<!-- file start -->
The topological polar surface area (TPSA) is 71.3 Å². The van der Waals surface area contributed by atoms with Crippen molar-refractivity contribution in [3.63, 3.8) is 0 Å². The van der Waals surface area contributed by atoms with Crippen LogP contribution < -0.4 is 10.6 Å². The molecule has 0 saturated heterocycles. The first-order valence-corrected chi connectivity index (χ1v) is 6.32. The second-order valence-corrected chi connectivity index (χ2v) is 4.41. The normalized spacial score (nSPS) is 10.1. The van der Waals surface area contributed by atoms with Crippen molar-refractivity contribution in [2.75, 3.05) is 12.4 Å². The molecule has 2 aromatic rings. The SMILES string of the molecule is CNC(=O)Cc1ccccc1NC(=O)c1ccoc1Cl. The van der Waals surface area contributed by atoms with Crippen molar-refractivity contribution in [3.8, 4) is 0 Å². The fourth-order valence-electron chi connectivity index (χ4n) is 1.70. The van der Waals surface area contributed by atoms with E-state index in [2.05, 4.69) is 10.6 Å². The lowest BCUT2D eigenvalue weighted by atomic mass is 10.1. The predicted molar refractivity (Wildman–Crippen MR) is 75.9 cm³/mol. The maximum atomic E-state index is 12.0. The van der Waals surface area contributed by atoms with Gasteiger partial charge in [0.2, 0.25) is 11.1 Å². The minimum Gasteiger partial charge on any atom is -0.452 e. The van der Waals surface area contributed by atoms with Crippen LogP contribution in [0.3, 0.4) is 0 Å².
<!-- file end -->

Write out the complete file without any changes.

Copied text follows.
The topological polar surface area (TPSA) is 71.3 Å². The van der Waals surface area contributed by atoms with Crippen molar-refractivity contribution in [3.63, 3.8) is 0 Å². The van der Waals surface area contributed by atoms with Crippen LogP contribution < -0.4 is 10.6 Å². The molecule has 0 saturated heterocycles. The first-order valence-corrected chi connectivity index (χ1v) is 6.32. The second-order valence-corrected chi connectivity index (χ2v) is 4.41. The normalized spacial score (nSPS) is 10.1. The van der Waals surface area contributed by atoms with Crippen molar-refractivity contribution in [2.75, 3.05) is 12.4 Å². The molecule has 2 aromatic rings. The SMILES string of the molecule is CNC(=O)Cc1ccccc1NC(=O)c1ccoc1Cl. The van der Waals surface area contributed by atoms with Crippen molar-refractivity contribution in [3.8, 4) is 0 Å². The fourth-order valence-electron chi connectivity index (χ4n) is 1.70. The van der Waals surface area contributed by atoms with E-state index in [2.05, 4.69) is 10.6 Å². The lowest BCUT2D eigenvalue weighted by atomic mass is 10.1. The predicted molar refractivity (Wildman–Crippen MR) is 75.9 cm³/mol. The maximum atomic E-state index is 12.0. The van der Waals surface area contributed by atoms with Gasteiger partial charge in [0.2, 0.25) is 11.1 Å². The minimum Gasteiger partial charge on any atom is -0.452 e. The van der Waals surface area contributed by atoms with Crippen LogP contribution in [0.3, 0.4) is 0 Å².